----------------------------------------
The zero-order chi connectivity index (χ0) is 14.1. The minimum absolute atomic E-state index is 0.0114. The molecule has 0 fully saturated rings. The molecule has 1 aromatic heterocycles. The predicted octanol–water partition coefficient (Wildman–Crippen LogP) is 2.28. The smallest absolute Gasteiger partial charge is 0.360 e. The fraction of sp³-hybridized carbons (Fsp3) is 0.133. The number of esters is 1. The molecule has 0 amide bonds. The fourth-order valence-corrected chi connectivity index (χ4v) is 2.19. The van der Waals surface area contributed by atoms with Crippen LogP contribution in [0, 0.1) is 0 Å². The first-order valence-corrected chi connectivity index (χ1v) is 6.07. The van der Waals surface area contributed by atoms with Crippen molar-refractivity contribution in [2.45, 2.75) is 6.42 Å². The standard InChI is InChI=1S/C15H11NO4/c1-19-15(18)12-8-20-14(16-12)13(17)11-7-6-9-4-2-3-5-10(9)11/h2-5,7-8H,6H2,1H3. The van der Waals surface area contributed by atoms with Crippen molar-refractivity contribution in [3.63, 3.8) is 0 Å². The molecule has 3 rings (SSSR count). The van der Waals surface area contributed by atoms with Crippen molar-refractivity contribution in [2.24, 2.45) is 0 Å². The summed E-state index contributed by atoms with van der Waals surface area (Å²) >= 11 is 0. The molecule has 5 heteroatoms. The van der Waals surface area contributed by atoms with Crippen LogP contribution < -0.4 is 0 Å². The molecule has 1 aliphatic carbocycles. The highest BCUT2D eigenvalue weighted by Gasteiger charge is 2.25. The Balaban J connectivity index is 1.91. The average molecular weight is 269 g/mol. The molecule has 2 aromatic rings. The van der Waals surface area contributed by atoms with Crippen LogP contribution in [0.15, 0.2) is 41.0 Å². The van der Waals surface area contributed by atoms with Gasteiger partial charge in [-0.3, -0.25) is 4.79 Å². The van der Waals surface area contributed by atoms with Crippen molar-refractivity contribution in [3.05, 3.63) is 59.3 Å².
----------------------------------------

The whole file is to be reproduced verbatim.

The zero-order chi connectivity index (χ0) is 14.1. The minimum absolute atomic E-state index is 0.0114. The molecule has 0 fully saturated rings. The molecule has 1 aromatic heterocycles. The predicted octanol–water partition coefficient (Wildman–Crippen LogP) is 2.28. The smallest absolute Gasteiger partial charge is 0.360 e. The fraction of sp³-hybridized carbons (Fsp3) is 0.133. The number of esters is 1. The molecule has 0 amide bonds. The fourth-order valence-corrected chi connectivity index (χ4v) is 2.19. The van der Waals surface area contributed by atoms with Crippen LogP contribution in [0, 0.1) is 0 Å². The first-order valence-corrected chi connectivity index (χ1v) is 6.07. The van der Waals surface area contributed by atoms with Crippen molar-refractivity contribution in [2.45, 2.75) is 6.42 Å². The standard InChI is InChI=1S/C15H11NO4/c1-19-15(18)12-8-20-14(16-12)13(17)11-7-6-9-4-2-3-5-10(9)11/h2-5,7-8H,6H2,1H3. The van der Waals surface area contributed by atoms with Crippen molar-refractivity contribution in [3.63, 3.8) is 0 Å². The molecule has 3 rings (SSSR count). The van der Waals surface area contributed by atoms with Crippen molar-refractivity contribution in [2.24, 2.45) is 0 Å². The summed E-state index contributed by atoms with van der Waals surface area (Å²) >= 11 is 0. The molecule has 5 heteroatoms. The van der Waals surface area contributed by atoms with Crippen LogP contribution < -0.4 is 0 Å². The molecule has 1 aliphatic carbocycles. The highest BCUT2D eigenvalue weighted by Gasteiger charge is 2.25. The Balaban J connectivity index is 1.91. The average molecular weight is 269 g/mol. The molecule has 2 aromatic rings. The van der Waals surface area contributed by atoms with Crippen LogP contribution in [0.15, 0.2) is 41.0 Å². The van der Waals surface area contributed by atoms with Gasteiger partial charge in [-0.3, -0.25) is 4.79 Å². The van der Waals surface area contributed by atoms with Crippen molar-refractivity contribution in [3.05, 3.63) is 59.3 Å².